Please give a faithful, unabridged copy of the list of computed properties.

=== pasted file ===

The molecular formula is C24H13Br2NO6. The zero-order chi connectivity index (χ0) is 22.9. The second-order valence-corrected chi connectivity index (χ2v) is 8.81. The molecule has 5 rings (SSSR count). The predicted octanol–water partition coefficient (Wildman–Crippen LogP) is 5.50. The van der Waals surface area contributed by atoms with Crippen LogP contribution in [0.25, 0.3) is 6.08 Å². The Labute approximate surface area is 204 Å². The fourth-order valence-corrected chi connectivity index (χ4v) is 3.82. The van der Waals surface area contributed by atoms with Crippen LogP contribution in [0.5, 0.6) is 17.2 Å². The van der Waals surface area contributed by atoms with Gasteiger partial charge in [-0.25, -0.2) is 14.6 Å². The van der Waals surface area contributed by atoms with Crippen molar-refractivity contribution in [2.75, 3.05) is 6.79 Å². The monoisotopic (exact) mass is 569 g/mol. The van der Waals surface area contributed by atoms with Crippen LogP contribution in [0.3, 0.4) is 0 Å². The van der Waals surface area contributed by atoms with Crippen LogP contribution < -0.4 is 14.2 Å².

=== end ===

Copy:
The molecular formula is C24H13Br2NO6. The zero-order chi connectivity index (χ0) is 22.9. The second-order valence-corrected chi connectivity index (χ2v) is 8.81. The molecule has 5 rings (SSSR count). The predicted octanol–water partition coefficient (Wildman–Crippen LogP) is 5.50. The van der Waals surface area contributed by atoms with Crippen LogP contribution in [0.25, 0.3) is 6.08 Å². The Labute approximate surface area is 204 Å². The fourth-order valence-corrected chi connectivity index (χ4v) is 3.82. The van der Waals surface area contributed by atoms with Crippen LogP contribution in [0.5, 0.6) is 17.2 Å². The van der Waals surface area contributed by atoms with Gasteiger partial charge in [-0.25, -0.2) is 14.6 Å². The van der Waals surface area contributed by atoms with Crippen molar-refractivity contribution in [2.75, 3.05) is 6.79 Å². The monoisotopic (exact) mass is 569 g/mol. The van der Waals surface area contributed by atoms with Crippen LogP contribution in [0.3, 0.4) is 0 Å². The van der Waals surface area contributed by atoms with Crippen LogP contribution < -0.4 is 14.2 Å².